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Collecting Tonewood

I was fortunate enough to come across about a dozen logs of Black Walnut and Cherry several years ago and made it back up to New York last year to cut it up into two to four-inch billets using an Alaskan Chainsaw Mill. While it was slow going, I was able to slice up and sticker about 50 boards which then dried in my former neighbor’s barn until I brought them down here last month.

The mill and the Stihl 441 saw with a 32 inch bar were two of the best investments I have made. While I probably won’t tackle anything as ambitious as this again, it will be great for that occasional primo log that I run across from time-to-time. What makes this rig especially useful is that I can carry it into the woods — into places that I would not be able to easily reach with the standard portable mill.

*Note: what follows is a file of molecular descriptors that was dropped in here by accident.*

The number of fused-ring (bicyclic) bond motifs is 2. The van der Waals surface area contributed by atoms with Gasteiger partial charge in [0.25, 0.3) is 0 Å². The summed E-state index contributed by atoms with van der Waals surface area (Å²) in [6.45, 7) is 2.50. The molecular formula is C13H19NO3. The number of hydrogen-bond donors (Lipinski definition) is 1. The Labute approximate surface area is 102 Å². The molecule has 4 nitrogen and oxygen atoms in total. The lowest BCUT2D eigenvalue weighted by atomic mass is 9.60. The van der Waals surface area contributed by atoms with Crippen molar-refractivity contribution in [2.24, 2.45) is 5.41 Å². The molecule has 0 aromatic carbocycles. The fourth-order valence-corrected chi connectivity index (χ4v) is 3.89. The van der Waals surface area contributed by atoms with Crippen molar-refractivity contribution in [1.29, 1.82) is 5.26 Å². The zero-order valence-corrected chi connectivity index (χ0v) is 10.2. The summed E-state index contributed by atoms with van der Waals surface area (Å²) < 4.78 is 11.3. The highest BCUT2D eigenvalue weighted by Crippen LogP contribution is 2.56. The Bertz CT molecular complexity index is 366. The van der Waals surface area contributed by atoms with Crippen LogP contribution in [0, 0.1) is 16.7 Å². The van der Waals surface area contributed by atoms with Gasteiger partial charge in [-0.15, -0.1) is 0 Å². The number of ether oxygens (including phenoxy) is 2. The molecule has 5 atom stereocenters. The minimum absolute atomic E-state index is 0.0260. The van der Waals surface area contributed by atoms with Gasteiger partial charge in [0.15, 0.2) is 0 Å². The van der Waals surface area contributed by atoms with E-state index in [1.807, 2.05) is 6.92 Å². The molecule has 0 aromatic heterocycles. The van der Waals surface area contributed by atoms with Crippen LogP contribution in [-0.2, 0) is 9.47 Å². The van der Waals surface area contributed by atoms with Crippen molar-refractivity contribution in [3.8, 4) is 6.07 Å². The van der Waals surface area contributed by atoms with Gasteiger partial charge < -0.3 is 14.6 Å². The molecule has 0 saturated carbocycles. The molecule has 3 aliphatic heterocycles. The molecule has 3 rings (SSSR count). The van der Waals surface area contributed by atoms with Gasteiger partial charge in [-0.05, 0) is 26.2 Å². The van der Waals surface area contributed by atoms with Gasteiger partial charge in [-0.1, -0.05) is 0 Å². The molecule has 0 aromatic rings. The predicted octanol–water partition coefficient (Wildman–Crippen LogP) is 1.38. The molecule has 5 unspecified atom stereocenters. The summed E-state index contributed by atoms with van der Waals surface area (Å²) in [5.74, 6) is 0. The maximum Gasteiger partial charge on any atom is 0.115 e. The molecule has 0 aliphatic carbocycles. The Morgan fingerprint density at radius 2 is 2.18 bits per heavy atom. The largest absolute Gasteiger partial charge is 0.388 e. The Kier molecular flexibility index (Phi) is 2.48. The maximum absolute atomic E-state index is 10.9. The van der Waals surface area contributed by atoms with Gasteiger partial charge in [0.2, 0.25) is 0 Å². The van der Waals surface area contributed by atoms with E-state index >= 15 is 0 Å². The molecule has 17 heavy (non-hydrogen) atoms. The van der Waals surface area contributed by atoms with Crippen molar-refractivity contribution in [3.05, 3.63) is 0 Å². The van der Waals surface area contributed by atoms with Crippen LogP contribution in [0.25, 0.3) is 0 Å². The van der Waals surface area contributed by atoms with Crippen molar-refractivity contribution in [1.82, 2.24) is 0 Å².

I processed the first of these logs without the use of the mill, hand splitting the logs into quartered billets. They have been drying for more than three years. Earlier this year I used the mill with a smaller bar to square them up. I started resawing them into backs and sides earlier this Fall and now I let them continue to season.

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